Attachment Issues with FAS/ARND
Q: Is John really attached to you? If so, how did you develop this relationship?
A: I never really know how to answer this question. At first, he was not able to form any sort of attachment at all. I took him home from the hospital at 8 weeks of age, and have been his only mother. I was trained as a foster parent in how to encourage healthy bonding and attachment. There was very little eye contact for years. Not until Ritalin, as a matter of fact. I had to cup my hands around his eyes to make him look at me, and then his eyes still tried to look away. I believe it was as much a sensory input issue as an emotional issue. Then he developed a late case of separation anxiety and cried and cried if I left the house, even when he was left with his daddy. He was two then, and this normally happens around 6 months. He never had a fear of strangers that healthy children develop by age one.
Today I can say that he loves me and is attached to me and that we have a healthy parent-child relationship. I think it happened naturally, but over a very long period of time, many years. Only as an adult has he been able to express his love with reflections of healthy attachment, telling me how much he appreciates my parenting him and how grateful he is to be adopted by me. He often tells that me he loves me and will give me a great big hug. But he can also say to some mother-type woman whom he has known only 5 minutes, "I love you so much" and will give her a great big hug. That is not normal. (But it is normal for the alcohol affected child.)
John could attach to anyone anywhere. He could even attach to someone who has been abusive to him. He holds no grudges. Forgive and forget. Or should I say, forget and forget. Don't have to forgive something you can't remember anyway.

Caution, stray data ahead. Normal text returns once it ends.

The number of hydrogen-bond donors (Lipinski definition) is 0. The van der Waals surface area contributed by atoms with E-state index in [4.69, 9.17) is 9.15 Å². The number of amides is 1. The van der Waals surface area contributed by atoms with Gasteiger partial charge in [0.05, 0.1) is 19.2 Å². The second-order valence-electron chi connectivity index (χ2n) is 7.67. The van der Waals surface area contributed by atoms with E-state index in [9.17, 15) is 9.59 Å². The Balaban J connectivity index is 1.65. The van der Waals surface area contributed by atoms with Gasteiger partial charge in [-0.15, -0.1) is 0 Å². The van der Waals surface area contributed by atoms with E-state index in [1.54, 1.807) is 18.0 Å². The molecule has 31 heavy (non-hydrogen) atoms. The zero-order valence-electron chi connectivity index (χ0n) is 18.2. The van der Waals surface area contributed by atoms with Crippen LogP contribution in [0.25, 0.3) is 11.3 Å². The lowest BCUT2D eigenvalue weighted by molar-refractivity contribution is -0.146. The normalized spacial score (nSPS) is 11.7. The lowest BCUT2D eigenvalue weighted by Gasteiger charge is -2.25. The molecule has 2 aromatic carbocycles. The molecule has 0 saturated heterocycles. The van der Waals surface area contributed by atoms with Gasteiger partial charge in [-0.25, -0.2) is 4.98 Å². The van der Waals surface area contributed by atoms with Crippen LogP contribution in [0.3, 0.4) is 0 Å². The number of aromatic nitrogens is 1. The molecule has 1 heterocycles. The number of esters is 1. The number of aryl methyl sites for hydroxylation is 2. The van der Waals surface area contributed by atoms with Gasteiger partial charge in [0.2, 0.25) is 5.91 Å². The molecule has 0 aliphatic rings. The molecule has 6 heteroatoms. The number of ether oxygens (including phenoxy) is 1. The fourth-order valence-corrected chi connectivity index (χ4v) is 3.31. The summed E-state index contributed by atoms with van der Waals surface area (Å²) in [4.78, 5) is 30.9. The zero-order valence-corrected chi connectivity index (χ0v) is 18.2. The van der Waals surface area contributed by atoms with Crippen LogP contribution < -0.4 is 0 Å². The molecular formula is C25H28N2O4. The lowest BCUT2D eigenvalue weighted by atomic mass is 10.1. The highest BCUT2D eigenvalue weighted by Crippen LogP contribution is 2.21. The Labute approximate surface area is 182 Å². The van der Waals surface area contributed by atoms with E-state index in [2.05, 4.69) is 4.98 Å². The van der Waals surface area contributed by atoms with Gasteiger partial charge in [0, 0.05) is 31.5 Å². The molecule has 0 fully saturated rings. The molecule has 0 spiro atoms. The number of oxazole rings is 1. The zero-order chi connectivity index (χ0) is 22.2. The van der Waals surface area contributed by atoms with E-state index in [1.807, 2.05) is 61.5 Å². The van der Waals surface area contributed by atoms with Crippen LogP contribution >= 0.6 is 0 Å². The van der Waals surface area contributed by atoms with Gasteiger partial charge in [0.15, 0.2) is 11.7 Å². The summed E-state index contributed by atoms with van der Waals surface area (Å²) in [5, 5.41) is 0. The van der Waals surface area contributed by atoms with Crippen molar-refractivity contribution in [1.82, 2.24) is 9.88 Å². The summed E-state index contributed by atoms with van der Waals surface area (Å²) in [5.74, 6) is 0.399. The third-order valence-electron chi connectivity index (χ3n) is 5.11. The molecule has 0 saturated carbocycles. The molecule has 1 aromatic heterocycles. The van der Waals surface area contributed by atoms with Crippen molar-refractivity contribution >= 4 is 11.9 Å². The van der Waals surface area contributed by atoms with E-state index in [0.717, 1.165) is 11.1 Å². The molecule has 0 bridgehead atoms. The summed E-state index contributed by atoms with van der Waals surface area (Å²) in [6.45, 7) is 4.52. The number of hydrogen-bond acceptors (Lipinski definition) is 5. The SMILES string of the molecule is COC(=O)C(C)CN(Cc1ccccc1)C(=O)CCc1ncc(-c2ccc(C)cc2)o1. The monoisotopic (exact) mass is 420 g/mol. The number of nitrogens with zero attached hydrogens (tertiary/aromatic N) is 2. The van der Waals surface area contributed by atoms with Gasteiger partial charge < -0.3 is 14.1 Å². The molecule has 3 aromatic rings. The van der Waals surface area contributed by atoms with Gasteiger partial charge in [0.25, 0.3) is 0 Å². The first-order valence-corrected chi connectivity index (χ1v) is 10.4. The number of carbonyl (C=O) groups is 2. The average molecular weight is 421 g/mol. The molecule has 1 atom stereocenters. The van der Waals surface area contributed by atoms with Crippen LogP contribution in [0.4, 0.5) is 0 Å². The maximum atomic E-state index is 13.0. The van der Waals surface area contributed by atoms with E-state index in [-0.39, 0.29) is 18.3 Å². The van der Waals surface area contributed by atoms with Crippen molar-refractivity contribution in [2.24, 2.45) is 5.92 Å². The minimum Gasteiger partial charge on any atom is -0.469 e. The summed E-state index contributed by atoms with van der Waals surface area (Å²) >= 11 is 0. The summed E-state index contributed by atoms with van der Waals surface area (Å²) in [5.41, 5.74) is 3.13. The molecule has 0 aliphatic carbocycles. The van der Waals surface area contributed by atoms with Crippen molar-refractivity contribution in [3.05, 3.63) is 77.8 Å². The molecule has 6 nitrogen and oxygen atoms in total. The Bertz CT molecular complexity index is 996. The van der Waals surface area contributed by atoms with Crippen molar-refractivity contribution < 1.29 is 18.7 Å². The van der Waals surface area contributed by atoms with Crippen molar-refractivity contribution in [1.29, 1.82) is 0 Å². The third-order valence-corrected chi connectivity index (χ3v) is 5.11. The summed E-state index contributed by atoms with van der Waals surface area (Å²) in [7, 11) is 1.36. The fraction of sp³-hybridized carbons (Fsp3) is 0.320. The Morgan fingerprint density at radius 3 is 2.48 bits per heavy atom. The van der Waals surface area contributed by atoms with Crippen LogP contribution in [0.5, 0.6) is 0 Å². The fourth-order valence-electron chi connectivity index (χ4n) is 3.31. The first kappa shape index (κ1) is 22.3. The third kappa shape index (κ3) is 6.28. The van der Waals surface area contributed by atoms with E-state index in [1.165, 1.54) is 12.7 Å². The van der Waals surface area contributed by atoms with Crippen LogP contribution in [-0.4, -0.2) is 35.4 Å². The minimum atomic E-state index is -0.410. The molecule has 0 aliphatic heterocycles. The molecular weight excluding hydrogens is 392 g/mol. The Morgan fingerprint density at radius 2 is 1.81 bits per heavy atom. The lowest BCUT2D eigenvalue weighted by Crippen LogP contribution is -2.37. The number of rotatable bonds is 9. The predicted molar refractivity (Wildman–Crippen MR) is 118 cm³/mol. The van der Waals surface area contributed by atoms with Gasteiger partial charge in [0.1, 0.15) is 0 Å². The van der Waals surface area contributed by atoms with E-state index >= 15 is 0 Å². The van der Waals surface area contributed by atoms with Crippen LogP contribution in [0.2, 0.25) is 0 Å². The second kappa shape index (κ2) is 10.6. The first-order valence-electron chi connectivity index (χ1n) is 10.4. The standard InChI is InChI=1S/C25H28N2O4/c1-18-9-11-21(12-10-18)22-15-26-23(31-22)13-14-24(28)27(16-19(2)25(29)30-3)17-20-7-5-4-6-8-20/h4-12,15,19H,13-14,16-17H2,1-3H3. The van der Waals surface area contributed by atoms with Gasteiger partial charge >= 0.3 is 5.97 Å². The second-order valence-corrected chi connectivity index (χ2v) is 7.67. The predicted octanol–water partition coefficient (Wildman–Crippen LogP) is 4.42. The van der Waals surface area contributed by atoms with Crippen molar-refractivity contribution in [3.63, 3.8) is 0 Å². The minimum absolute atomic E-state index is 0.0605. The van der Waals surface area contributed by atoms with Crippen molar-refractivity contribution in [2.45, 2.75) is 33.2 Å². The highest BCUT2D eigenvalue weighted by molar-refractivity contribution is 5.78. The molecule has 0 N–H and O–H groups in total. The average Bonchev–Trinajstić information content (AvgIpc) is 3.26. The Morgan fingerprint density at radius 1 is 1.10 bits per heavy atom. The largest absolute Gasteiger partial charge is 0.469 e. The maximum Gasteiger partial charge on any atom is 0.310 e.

It is my observation that all kids with FAS/ARND have some attachment issues. Most are friendly inappropriately and are easily led to go with strangers. Some have more serious attachment issues and could be classified as RAD - Reactive Attachment Disorder. This is sometimes the result of neglect and lack of normal bonding at birth, but sometimes it is just a part of the individual's specific brain dysfunction. I have seen this in children adopted by healthy families at birth, so it is not always a matter of neglect and early parenting issues. It could be part of the brain damage of FAS/ARND, or it could be both together.
When I received my foster parent training, I remember the instructor asking the question, "What is the most important thing you can give your foster child?" Of course, everyone said, "Love." No, the answer was this: The child needs to know that you will take CARE of him/her, that they will be safe with you, that they can trust you. Love will come later.
The bottom line for healthy attachment is trust. The child needs to be able to trust the caregiver/parent. I worked on ensuring John's feeling of safety, letting him know ahead of time when I was going to leave, how long I would be gone (in terms he could understand), and when I would be back. My commitment to him, which I verbalize when I see anxiety in John, is that I will do whatever I can to make sure he gets what he needs to be safe and protected (from his FAS) and as happy as he can be in the protective, restrictive environment he requires to ensure that safety. He is very aware that I am the ONE person he can trust to take care of him, and I believe that is the basis of the bond we have.
For more information on Reactive Attachment Disorder, visit these web pages:
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